The diesel locomotive DR Class V 100 belongs to the type C''C'. It has three coupled driving axles each in two different frame bogies.

The diesel locomotive DR Class V 100 (from 1970: class 110) is a locomotive for medium service on the Deutsche Reichsbahn.

Details of the diesel locomotive DR Class V 100


  • Manufacturer: LKM Babelsberg, LEW Hennigsdorf
  • Length: 13940 mm
  • Numbering: various
  • Weight: 64 t
  • Years of construction: 1966 - 1985
  • Top speed: (65 km/h /) 100 km/h oder 80 km/h
  • Retirement: ab 1992
  • Fuel supply: 2500 l Diesel
  • Axis formula: B'B'
  • Numbers: 1146
  • Power: 736 kW (DR 110) 750 kW (DR 108) 883 kW (DR 112) 1100 kW (DR 114)
  • Engine type: DR 110: MWJ 12 KVD 18-21 A-2 and A-3 DR 112: MWJ 12 KVD 18-21 AL4 DR 114: MWJ 12 KVD 18-21 AL5 DR 108: MWJ 12 KVD 18-21 A5
  • Brake: one-loose Knorr air brake
  • Train heating: Köthen type steam boiler
  • Power transmission: hydrodynamic

The history of the diesel locomotive DR Class V 100

Diesel locomotive BR 110The diesel locomotive program, which was set up by the DR in the mid 1950s, served to replace the steam locomotives. It included the diesel locomotive BR V 15, DB Class V 60, DR Class V 180 and diesel locomotive BR V 240. However, a locomotive with 1000 HP (approx. 700 kW) power was still missing, which could be used in medium passenger and freight train service as well as in heavy shunting service. The diesel locomotive DR Class V 100 replaced the steam locomotive BR 38, Prussian G7.1, steam locomotive BR 57, Prussian T 18 and DRG Class 93. Before these steam locomotives were replaced by the DR Class V 100, they were first to be replaced or replenished by the import of machines based on Soviet TGM3.
Since the Soviet Union was not in a position to supply the locomotives, development of their own 1000 HP diesel locomotive was started in 1963. As many parts of the V 180 as possible were to be used in the development.

The result was a four-axle diesel locomotive with a central driver’s cab and hydraulic power transmission, which was produced by the locomotive manufacturer Karl Marx Babelsberg.
The first model from 1964 with blue paint scheme still had the 900 HP engine from the well-known V 180. The second model from 1965 in red paint scheme already contained the 1000 HP engine of the type 12 KVD 18/21 A-3 from VEB Motorenwerk Johannisthal. However, the Deutsche Reichsbahn did not adopt these two types. The two locomotives were destroyed in 1968 in a major fire in Raw Cottbus. The numbers already in use were later replaced.

For capacity reasons, series production of the BR V 100 diesel locomotive did not take place at Lokomotivbau Karl Marx Babelsberg, but at Lokomotivbau Elektronische Werke Hans Beimler Hennigsdorf (LEW Hennigsdorf). In 1966, another sample locomotive (V 100 003) was developed there. This third and oldest locomotive is now located at the Förderverein Berlin-Anhaltische Eisenbahn in Lutherstadt Wittenberg. It is on loan from the DB Museum Nuremberg and has the original paintwork, cream with green stripes. In addition, this locomotive has a more pleasing design of the upper part of the engine hoods. On the series machines, the upper side of the cover of the engine plant only resembles a very flat gable roof. On the machines produced later, only one “belly band” was applied during painting instead of two, which required less white paint during the covering work. One year later, series production of the DR Class V 100 diesel locomotive started, and the locomotives produced included the numbers V 100 004 to 171.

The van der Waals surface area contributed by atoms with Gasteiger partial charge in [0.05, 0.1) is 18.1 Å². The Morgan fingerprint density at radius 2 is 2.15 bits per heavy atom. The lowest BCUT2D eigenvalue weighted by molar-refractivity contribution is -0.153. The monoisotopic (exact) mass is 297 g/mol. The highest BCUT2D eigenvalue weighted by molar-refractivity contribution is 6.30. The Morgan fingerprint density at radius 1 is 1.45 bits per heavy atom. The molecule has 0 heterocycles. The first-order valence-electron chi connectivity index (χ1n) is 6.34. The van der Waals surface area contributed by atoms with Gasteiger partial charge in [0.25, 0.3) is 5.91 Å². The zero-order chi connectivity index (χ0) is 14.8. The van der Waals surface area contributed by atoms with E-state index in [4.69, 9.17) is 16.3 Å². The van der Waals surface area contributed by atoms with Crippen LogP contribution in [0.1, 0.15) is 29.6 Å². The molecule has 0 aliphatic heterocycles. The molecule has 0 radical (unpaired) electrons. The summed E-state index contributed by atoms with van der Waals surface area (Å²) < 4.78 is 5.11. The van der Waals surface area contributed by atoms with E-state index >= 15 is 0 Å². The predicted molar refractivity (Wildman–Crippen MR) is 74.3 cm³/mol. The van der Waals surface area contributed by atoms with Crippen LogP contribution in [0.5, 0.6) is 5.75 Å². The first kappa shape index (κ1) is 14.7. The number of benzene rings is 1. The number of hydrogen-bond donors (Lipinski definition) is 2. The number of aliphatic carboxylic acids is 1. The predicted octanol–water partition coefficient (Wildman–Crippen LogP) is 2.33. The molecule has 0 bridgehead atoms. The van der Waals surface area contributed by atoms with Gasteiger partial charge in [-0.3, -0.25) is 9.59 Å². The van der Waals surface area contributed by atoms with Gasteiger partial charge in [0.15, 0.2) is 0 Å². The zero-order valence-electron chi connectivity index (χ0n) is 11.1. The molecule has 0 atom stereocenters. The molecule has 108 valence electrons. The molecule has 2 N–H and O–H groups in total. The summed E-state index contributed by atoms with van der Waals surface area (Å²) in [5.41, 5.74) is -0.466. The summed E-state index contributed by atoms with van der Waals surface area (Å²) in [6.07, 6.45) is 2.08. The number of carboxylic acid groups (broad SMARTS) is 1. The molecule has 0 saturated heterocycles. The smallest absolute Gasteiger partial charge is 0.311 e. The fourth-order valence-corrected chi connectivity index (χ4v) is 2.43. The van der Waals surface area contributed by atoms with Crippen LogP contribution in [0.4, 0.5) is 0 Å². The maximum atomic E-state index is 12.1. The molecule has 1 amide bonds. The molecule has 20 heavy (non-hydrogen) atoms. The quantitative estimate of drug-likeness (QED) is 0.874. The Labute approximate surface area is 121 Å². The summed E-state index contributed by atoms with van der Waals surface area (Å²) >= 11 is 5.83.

Diesel locomotive DR Class V 100.2 (199.8)

For the narrow-gauge railway in the Harz mountains, ten locomotives of the type V 100.2 with an 800 serial number – the number remained unchanged – were converted to metre gauge. Since then they have been listed as class 199.8 and replaced the steam locomotives used there. The Deutsche Reichsbahn initially planned a conversion/operation of thirty machines.

Read more

For use on secondary lines with lower axle loads, attempts had been made to reduce the mass of the locomotives. In order to achieve this, the step gearbox was dispensed with. This made it possible to reduce the operating mass to 63 tonnes. In this version a total of 696 locomotives were built between 1969 and 1978. The first one got the number V 100 201 and the last one then with the new series designation 110 896.

In the following years, the DR Class V 100 replaced almost all of the Länderbahn locomotives in the medium power range and was used in front of all types of trains throughout the GDR. The last locomotive built in 1978 was the 110 896.

After the merger of the DR with the DB, the locomotives were surplus in passenger service like their DB counterparts. In addition, there were problems with rolling over. These were due to hollow running of the wheel profile. The rolling problem occurred mainly on newly installed rails with a ground running surface. The locomotives swayed at higher speeds. For this reason, the permissible maximum speed was reduced to 80 km/h for this series. Many locomotives were switched off, as the reduced speed meant that they could only be used on main lines to a limited extent. Some of them were later retrofitted with roll dampers on the bogies.